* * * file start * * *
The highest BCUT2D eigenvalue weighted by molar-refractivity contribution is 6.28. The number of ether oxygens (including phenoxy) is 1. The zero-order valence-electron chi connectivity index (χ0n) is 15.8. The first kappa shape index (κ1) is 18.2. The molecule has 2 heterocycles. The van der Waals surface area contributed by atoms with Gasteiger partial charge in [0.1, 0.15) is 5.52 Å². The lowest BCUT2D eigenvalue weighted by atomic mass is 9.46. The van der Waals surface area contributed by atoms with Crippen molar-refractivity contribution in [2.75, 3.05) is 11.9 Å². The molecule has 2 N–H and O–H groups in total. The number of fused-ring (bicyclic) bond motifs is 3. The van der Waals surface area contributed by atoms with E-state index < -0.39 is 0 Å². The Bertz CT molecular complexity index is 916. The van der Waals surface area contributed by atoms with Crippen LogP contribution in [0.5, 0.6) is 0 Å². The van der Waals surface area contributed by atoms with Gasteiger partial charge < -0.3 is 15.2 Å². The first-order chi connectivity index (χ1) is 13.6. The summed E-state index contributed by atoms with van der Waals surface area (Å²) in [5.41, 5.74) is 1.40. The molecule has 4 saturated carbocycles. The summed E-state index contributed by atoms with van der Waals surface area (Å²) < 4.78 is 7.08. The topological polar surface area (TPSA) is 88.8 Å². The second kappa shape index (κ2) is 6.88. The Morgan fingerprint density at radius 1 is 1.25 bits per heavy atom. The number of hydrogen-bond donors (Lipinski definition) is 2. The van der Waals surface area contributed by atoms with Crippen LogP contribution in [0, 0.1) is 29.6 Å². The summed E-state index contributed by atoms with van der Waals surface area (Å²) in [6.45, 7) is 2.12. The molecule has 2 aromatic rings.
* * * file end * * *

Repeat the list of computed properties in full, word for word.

The highest BCUT2D eigenvalue weighted by molar-refractivity contribution is 6.28. The number of ether oxygens (including phenoxy) is 1. The zero-order valence-electron chi connectivity index (χ0n) is 15.8. The first kappa shape index (κ1) is 18.2. The molecule has 2 heterocycles. The van der Waals surface area contributed by atoms with Gasteiger partial charge in [0.1, 0.15) is 5.52 Å². The lowest BCUT2D eigenvalue weighted by atomic mass is 9.46. The van der Waals surface area contributed by atoms with Crippen molar-refractivity contribution in [2.75, 3.05) is 11.9 Å². The molecule has 2 N–H and O–H groups in total. The number of fused-ring (bicyclic) bond motifs is 3. The van der Waals surface area contributed by atoms with E-state index < -0.39 is 0 Å². The Bertz CT molecular complexity index is 916. The van der Waals surface area contributed by atoms with Crippen LogP contribution in [0.5, 0.6) is 0 Å². The van der Waals surface area contributed by atoms with Gasteiger partial charge < -0.3 is 15.2 Å². The first-order chi connectivity index (χ1) is 13.6. The summed E-state index contributed by atoms with van der Waals surface area (Å²) in [5.41, 5.74) is 1.40. The molecule has 4 saturated carbocycles. The summed E-state index contributed by atoms with van der Waals surface area (Å²) < 4.78 is 7.08. The topological polar surface area (TPSA) is 88.8 Å². The second kappa shape index (κ2) is 6.88. The Morgan fingerprint density at radius 1 is 1.25 bits per heavy atom. The number of hydrogen-bond donors (Lipinski definition) is 2. The van der Waals surface area contributed by atoms with Crippen LogP contribution in [0, 0.1) is 29.6 Å². The summed E-state index contributed by atoms with van der Waals surface area (Å²) in [6.45, 7) is 2.12. The molecule has 2 aromatic rings.